By: Arthur W.
Sending manned missions to Mars has been the goal of global space exploration for decades, and as science and technology progress we are getting closer and closer to getting it done. Mars is an ideal destination for human exploration and scientific discovery, as its conditions are similar to those here on Earth and promising for past and future life. However, although sending people to Mars seems to be closer to reality than ever, we are still far from it, as there are major challenges we have yet to overcome.
Firstly, we currently do not have the scientific and technological advancements to send people to Mars. Challenges like designing a spacecraft capable of entry and exit into or out of Mars’ atmosphere, managing the weight of everything travelling to and from Mars in combination with fuel management, and actually settling down and surviving once landed (with all the required knowledge and technology) are incredibly difficult to overcome, and at the moment, beyond us. On top of that, scientists and engineers must anticipate all that could possibly go wrong, and figure out how to deal with such problems should they come up. It’s going to take some time before we figure all this out, but we are only getting smarter and learning more, so one day we will.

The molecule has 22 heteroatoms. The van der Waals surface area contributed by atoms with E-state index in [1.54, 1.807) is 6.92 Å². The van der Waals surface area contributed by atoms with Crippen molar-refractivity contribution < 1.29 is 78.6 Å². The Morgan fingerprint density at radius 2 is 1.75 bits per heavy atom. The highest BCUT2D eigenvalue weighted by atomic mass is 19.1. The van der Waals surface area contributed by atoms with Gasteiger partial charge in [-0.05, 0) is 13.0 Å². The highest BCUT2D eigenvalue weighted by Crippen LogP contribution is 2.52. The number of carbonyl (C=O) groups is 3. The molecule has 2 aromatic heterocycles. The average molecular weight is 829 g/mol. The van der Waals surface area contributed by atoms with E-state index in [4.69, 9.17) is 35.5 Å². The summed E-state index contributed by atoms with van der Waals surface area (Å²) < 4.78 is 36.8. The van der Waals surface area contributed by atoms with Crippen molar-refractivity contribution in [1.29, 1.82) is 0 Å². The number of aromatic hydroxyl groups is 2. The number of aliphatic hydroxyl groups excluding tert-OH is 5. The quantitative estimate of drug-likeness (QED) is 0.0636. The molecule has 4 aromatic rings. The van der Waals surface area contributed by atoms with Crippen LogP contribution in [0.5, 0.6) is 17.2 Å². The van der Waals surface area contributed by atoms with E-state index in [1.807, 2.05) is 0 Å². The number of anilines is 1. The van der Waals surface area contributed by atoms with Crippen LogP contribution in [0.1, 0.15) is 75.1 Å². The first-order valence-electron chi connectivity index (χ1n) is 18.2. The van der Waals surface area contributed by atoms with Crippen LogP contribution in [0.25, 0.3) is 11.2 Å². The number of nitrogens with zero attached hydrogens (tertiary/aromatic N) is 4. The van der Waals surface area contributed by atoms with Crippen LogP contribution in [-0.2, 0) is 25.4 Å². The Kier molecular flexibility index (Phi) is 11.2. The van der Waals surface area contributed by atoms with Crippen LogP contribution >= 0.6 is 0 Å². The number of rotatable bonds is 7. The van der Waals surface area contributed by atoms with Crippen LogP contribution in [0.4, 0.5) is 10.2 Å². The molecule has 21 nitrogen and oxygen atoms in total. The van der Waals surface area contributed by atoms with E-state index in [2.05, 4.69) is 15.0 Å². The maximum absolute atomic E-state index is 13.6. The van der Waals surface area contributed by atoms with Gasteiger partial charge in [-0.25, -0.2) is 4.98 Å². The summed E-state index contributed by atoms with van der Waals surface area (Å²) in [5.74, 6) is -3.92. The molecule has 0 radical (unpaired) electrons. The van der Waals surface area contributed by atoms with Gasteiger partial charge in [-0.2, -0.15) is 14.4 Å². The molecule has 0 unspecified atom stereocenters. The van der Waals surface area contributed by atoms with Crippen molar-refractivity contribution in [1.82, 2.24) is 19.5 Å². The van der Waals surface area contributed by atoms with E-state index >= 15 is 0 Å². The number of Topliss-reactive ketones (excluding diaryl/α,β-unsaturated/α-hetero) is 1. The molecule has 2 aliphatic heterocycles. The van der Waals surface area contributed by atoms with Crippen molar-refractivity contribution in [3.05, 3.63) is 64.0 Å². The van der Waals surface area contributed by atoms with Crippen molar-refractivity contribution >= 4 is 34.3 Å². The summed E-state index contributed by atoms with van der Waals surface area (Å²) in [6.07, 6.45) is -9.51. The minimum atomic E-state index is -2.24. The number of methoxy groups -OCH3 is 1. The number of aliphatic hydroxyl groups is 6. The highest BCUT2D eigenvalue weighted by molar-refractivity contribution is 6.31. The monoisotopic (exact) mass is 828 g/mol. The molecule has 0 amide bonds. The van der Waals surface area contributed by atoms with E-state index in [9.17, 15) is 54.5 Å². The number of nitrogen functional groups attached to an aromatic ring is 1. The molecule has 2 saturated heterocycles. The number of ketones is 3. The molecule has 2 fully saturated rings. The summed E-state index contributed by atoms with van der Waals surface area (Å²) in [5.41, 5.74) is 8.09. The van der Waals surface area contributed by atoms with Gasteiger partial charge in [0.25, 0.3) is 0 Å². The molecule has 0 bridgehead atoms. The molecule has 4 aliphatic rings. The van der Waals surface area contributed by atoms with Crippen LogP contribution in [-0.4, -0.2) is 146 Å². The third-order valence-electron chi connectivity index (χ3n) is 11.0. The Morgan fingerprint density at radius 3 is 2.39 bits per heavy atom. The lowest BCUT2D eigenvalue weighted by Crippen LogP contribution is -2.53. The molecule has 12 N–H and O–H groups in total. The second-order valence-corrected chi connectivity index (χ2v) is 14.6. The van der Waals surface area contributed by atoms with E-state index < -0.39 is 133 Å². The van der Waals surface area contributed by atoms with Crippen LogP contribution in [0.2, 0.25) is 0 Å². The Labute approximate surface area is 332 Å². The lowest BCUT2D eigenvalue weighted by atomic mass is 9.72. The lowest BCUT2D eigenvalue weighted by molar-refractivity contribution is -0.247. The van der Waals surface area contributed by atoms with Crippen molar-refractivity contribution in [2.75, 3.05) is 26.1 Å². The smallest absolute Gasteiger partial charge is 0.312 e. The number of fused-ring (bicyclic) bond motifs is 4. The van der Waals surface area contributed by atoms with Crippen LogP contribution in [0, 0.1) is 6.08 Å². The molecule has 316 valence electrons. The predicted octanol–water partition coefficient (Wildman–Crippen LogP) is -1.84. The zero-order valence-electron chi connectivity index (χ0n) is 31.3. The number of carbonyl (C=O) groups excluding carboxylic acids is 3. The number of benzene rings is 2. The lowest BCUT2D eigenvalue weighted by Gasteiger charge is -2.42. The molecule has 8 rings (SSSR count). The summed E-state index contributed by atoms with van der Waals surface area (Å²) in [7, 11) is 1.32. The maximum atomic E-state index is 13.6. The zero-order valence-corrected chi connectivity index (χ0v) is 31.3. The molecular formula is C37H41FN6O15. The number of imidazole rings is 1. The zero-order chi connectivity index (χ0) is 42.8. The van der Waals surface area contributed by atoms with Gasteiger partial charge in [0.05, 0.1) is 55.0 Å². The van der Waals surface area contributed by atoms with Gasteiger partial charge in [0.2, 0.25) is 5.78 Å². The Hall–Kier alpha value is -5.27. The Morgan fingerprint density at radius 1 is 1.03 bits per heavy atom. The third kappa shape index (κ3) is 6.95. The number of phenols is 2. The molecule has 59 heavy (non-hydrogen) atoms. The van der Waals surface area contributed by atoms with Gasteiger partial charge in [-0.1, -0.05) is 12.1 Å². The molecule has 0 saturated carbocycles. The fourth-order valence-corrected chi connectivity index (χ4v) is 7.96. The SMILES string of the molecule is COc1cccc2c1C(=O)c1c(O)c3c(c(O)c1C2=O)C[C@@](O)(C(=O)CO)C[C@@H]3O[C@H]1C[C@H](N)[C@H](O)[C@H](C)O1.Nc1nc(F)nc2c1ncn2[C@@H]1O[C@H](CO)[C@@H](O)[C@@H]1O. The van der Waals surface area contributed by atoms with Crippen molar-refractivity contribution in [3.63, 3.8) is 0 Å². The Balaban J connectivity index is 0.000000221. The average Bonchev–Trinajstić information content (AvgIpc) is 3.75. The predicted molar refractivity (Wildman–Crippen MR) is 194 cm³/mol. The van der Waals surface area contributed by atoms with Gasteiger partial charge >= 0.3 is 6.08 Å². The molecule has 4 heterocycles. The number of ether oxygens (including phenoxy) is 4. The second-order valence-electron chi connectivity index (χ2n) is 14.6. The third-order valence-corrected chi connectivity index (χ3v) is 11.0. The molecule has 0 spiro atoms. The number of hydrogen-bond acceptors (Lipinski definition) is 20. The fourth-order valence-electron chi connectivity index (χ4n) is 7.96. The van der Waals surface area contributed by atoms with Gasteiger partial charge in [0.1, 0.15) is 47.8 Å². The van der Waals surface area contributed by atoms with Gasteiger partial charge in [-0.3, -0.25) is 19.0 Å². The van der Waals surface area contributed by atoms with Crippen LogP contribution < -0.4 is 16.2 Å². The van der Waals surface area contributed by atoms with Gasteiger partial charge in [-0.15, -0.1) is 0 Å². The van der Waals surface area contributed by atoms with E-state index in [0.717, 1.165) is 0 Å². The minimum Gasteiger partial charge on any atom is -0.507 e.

Alongside scientific and technological progress, costs and funding are another major obstacle. Manned programs have been estimated to cost up to 500 billion US dollars. Where is all this money going to come from, and what are we denying society by investing in this mission?
There are also various social impediments, such as health risks from long-term exposure to radiation on Mars and prolonged weightlessness (resulting in the deterioration of muscles, bones, balance and eyesight). Isolation and disconnection from Earth, living in small spaces for long periods of time with multiple people, and issues with ‘getting along’ are also very important things to consider. The chosen crew really does need to have ‘the right stuff’.
All in all, various factors still stand in the way of sending manned missions to Mars, which is why they are predicted by NASA to take place no sooner than in the mid 2030’s. In my opinion, 20 years is barely anytime at all considering what needs to be done, and seems a little unfeasible. Nevertheless, whether it be in 20 or 40 years from now, we will almost certainly live long enough to see it happen, and that alone is truly fascinating.